Baltimore Sun

Green Point Dispensary expands to Millersvil­le

Third location set to open ahead of recreation­al cannabis legalizati­on in state July 1

- By Brian Jeffries

When Green Point Dispensary opened in Anne Arundel County in 2017, owner Tony Toskov got his first taste of the medical cannabis business.

Six years later, the business is thriving and Toskov is set to open the dispensary’s third location in Millersvil­le by the middle of June, just before recreation­al cannabis becomes legal for adult use in Maryland July 1.

“We’re shooting to have the location operationa­l to give us a couple weeks of purely medical sales before adult use starts,” Toskov said.

While new licenses won’t be issued to others looking to enter the cannabis industry until the start of 2024, the state offers medical cannabis licensed sellers the first opportunit­y to transition their license to recreation­al sales. Toskov is excited to be part of the new wave of recreation­al sales but is adamant that his business will continue to make room for its original medical customers.

After years of explosive growth, the medical cannabis business has cooled off. It saw a decrease in total revenue for the first time since it launched five years ago. While more Marylander­s than ever have a medical card, according to data released by state regulators in January, the rate of new patient registrati­ons slowed and the price of cannabis in Maryland plummeted over the past year, largely driven by an oversupply of product from cultivator­s and processors, industry insiders say.

Many medical dispensari­es are just hanging on waiting for a resurgence when recreation­al sales become legal.

“We know the lines are going to be crazy once July hits, but we want to make sure that those who need their medicine still have plenty of opportunit­y,” Toskov said. “We plan to open the first couple hours a day strictly for medical sales and then the last couple hours of the day will be sectioned off for medical sales also.”

Green Point’s expansion adds to the

growing list of dispensari­es in Anne Arundel County. In October, Panacea Wellness opened in Parole located not far from another dispensary, Gold Leaf. Toskov’s other dispensari­es are located in Linthicum and Laurel. Both will begin selling recreation­al cannabis in July, he said.

Toskov said he plans to take lessons learned from his previous work in the food and beverage industry.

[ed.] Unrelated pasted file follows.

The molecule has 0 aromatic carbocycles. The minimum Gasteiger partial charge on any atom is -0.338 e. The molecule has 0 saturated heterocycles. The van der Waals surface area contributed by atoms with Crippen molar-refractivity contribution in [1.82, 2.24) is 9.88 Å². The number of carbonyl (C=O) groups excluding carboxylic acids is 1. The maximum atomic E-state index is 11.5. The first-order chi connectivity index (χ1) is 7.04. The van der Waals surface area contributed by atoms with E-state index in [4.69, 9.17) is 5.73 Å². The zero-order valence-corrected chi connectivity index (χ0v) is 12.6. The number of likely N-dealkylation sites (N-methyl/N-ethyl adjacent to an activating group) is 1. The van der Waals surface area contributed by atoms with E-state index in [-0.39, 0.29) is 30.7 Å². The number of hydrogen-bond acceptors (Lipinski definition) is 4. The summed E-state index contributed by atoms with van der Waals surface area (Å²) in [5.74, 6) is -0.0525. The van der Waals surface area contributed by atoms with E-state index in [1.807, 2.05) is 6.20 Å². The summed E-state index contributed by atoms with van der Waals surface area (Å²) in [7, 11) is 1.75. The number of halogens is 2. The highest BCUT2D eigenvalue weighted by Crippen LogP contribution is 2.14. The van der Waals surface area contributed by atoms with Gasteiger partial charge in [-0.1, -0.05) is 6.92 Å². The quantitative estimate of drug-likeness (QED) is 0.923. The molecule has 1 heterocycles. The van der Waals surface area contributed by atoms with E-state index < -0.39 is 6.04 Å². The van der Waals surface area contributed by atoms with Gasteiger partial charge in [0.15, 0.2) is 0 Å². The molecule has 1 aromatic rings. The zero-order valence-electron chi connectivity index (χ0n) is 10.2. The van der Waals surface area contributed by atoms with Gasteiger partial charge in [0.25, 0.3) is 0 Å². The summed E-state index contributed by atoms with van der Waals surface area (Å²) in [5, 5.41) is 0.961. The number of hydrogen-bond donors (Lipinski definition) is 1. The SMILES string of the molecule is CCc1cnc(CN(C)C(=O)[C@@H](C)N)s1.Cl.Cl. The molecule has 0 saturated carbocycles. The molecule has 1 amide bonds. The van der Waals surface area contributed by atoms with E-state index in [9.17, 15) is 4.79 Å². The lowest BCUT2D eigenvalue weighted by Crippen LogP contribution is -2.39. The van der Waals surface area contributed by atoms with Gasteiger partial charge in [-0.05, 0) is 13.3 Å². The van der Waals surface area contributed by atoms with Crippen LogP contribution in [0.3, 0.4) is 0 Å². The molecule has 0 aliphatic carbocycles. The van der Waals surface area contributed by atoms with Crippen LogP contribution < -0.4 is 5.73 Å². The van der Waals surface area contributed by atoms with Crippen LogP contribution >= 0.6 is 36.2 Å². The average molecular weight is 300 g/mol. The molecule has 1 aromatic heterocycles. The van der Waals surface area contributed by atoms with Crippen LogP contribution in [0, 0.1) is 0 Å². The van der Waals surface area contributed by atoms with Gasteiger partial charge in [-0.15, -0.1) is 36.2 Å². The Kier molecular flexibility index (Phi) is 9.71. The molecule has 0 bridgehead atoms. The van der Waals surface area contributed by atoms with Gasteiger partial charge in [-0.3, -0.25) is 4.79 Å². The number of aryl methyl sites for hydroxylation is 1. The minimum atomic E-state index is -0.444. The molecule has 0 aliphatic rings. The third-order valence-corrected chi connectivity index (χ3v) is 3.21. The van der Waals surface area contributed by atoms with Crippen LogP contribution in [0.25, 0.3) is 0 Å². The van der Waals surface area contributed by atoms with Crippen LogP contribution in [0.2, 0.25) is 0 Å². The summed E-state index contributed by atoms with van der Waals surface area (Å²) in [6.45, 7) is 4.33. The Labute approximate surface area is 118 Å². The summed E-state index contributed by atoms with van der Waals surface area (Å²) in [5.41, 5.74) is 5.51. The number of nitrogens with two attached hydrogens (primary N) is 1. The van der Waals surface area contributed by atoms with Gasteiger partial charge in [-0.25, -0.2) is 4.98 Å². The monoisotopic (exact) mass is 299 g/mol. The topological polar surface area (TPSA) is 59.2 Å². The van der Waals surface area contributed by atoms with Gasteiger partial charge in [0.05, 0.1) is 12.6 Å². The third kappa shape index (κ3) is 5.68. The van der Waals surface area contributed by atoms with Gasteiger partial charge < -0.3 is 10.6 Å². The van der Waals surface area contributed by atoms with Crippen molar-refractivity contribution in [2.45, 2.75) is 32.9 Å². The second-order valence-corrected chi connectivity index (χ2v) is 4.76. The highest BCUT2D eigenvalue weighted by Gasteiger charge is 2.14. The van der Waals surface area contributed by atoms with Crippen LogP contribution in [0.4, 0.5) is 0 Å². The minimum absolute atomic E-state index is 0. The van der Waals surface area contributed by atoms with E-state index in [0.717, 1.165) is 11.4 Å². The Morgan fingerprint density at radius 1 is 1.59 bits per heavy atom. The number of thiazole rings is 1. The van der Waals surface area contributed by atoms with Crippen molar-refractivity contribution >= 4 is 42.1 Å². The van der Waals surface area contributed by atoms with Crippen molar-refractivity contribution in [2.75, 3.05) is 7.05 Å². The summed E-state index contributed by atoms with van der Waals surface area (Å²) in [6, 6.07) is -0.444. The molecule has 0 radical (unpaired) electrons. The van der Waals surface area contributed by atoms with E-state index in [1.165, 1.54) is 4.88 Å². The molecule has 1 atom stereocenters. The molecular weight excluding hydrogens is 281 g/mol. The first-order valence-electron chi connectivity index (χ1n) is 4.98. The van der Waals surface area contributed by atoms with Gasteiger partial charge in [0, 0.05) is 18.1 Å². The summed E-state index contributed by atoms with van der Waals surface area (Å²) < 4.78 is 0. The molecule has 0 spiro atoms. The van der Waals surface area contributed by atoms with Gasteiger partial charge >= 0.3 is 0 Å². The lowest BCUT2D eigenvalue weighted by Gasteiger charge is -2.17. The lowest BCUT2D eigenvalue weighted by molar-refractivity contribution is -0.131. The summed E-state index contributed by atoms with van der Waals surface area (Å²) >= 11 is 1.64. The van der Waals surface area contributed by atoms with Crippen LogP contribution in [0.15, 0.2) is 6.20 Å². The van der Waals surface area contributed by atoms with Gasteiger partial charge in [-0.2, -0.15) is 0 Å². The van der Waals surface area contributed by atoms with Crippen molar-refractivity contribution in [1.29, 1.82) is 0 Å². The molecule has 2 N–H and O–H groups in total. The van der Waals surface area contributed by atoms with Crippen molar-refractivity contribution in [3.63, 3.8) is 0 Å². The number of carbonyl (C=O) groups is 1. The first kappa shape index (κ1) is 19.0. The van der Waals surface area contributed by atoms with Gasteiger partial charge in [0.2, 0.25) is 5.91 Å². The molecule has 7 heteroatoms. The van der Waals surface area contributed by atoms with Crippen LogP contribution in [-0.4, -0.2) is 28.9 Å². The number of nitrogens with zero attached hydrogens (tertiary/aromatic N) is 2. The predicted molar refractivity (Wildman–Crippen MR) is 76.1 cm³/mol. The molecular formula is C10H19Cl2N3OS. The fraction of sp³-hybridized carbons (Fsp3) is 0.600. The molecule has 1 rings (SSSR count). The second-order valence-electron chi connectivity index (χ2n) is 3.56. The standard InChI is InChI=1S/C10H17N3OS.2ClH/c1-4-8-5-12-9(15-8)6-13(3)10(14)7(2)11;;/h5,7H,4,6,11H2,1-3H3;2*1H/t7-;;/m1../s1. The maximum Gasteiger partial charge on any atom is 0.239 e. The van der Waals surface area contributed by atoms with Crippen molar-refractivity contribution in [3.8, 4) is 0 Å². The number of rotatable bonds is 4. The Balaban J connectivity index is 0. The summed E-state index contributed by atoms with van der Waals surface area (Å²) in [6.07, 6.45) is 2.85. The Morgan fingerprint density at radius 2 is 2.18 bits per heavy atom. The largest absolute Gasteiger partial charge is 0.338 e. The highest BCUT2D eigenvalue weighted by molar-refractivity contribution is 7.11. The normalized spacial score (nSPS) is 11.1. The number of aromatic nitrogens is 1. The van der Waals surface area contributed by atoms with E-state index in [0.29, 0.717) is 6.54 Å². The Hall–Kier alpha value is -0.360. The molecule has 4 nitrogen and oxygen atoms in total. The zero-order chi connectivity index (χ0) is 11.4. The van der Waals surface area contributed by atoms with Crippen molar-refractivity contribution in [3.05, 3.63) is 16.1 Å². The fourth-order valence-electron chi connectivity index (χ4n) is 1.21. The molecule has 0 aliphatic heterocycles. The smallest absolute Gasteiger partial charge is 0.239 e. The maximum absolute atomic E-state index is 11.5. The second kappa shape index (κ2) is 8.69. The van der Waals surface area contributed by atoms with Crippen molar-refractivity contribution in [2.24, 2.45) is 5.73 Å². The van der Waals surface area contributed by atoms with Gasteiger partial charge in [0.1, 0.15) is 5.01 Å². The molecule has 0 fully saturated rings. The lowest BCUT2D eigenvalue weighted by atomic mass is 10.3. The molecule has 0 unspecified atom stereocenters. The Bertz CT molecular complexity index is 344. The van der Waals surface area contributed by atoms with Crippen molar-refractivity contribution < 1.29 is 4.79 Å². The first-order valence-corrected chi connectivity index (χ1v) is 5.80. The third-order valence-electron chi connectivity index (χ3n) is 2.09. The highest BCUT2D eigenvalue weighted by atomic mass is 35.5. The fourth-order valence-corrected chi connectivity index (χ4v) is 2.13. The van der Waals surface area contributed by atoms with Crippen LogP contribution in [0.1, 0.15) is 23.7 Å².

Before entering the cannabis industry Toskov found success running several bars around Maryland starting in 1993, including Cancun Cantina in Hanover, Bamboo Bernies and later Twain’s Tavern in Pasadena.

“The restaurant bar business will wear you out,” the 61-year-old Toskov said. “I was working 80- to 90-hour weeks at a point so I knew I wanted something else eventually.”

He slowly sold off his stake in the bars in order to go headfirst into the cannabis business in 2017 and now plans to eventually retire doing it.

“I wish I had gone to school to learn a bit more about the ins and outs of running a business, but I’ve been fortunate to now have a lot of experience,” Toskov said. “I’ve failed a couple

“I love the new location. I think it’s a hot area and I love the building.”

times over the years, but I think with failure comes success.”

His next venture will be the 5,000-square-foot cannabis dispensary on Veterans Highway near New Cut Road. Toskov says the 2,800-square-foot sales floor will make it the largest dispensary in the county, if not the state.

“I love the new location, I think it’s a hot area and I love the building,” Toskov said of the former Steak and Shake restaurant. “This will be one of the larger dispensari­es in the state we believe, and we are very excited to boast that we will be locally owned and locally operated.”

A lifelong Anne Arundel County resident, Toskov said he is looking to hire 60 county residents for fulland part-time positions at his Millersvil­le location and 180 new staff members in total. No experience needed, he added.

“We try to do right by our employees, so the goal is to create a work environmen­t that people don’t just want to come work for a year or two and move on but a place they call home and stay for 10, 15, 20 years,” Toskov said.

Starting July 1, licensed medical cannabis dispensari­es in Maryland will be able to sell to anyone over 21 years of age, if they choose to convert their license.

A list of dispensari­es that converted their licenses will be posted on the Maryland Medical Cannabis website before July 1. Cannabis products will be subject to a 9% sales tax while those holding a medical cannabis card will be able to purchase tax-free. A government-issued photo ID that proves the buyer is 21 years old at the date of sale is all that will be needed to purchase cannabis or cannabis products from a licensed dispensary. Individual­s will only be able to purchase up to 1.5 ounces, which is the personal use amount authorized under law.

As of this year Kansas, Nebraska and Idaho are the only states left in the country that don’t have any public programs involving cannabis or low-level CBD.

“It’s a fun industry compared to what I’ve done in the past,” he said. “Being in the club or bar until 3 in the morning, now I’m home by 7 p.m. and I come in to work at 8 a.m. It’s just a normal life now, I’m happy to come to work every day.”

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